Following electrophoresis, gels were stained with ethidium bromide 0,5% and visualized under UV light. Positive reactions should show one, rarely two dominant clonal bands after electrophoresis. Negative reactions (or not clonal) show no bands, faint and multiple bands or a diffuse smear.

Amplification for Cμ were as shown in Figure 1.

Figure 1 Cμ PCR products on 12% polyacrilamide gel electrophoresis, presenting single bands with approximate size of 130bp that confirm lymphoid DNA in the sample. All 10 of lymph node aspirates had positive results, meanwhile only 10 of 15 samples from archived FNAC slides had positive results. NC = Negative Control. RL = Reactive lymph node.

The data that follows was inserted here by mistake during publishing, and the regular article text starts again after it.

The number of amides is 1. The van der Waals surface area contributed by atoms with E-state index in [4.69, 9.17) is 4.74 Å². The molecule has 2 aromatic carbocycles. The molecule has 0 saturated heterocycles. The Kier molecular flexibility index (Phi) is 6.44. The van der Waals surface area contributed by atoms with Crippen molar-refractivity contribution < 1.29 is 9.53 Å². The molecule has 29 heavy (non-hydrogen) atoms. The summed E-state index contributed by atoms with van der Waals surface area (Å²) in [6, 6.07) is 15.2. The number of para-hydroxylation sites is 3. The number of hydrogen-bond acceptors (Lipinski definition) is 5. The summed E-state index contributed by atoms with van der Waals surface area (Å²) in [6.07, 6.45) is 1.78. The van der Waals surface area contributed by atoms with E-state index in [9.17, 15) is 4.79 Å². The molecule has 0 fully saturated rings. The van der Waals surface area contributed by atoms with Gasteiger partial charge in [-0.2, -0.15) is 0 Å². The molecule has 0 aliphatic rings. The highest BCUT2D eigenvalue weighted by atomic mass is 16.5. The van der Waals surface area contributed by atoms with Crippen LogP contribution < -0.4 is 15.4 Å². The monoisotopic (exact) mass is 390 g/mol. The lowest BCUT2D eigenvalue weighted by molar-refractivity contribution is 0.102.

Cμ amplification had positive results in all ten aspirate samples, demonstrating adequate amount of lymphoid DNA for molecular analysis. However, 5/15 (33%) of the FNAC slide samples from the archives had no detectable lymphoid DNA, even with the extended cycle protocol. A study by Štoos-Veić et al. (2010) using archived FNAC air-dried and stained lymph node and bone marrow slides for up to ten years of storage for molecular diagnosis achieved a good quality DNA for 100% of lymph node slides and 75% of bone marrow slides. Stained FNAC slides have proved to be as reliable as paraffin-embeded-tissues as a source of DNA for clonality assays even when presenting great numbers of naked nuclei (Štoos-Veić et al., 2010). The reason of failure is not clear, but, probably, DNA yield following amplification was not enough to be detected, due to an already low yield of DNA after extraction.

Amplification for IgH and TCRγ were then performed in the 20 samples positive for lymphoid DNA, and results were as shown in Table 1.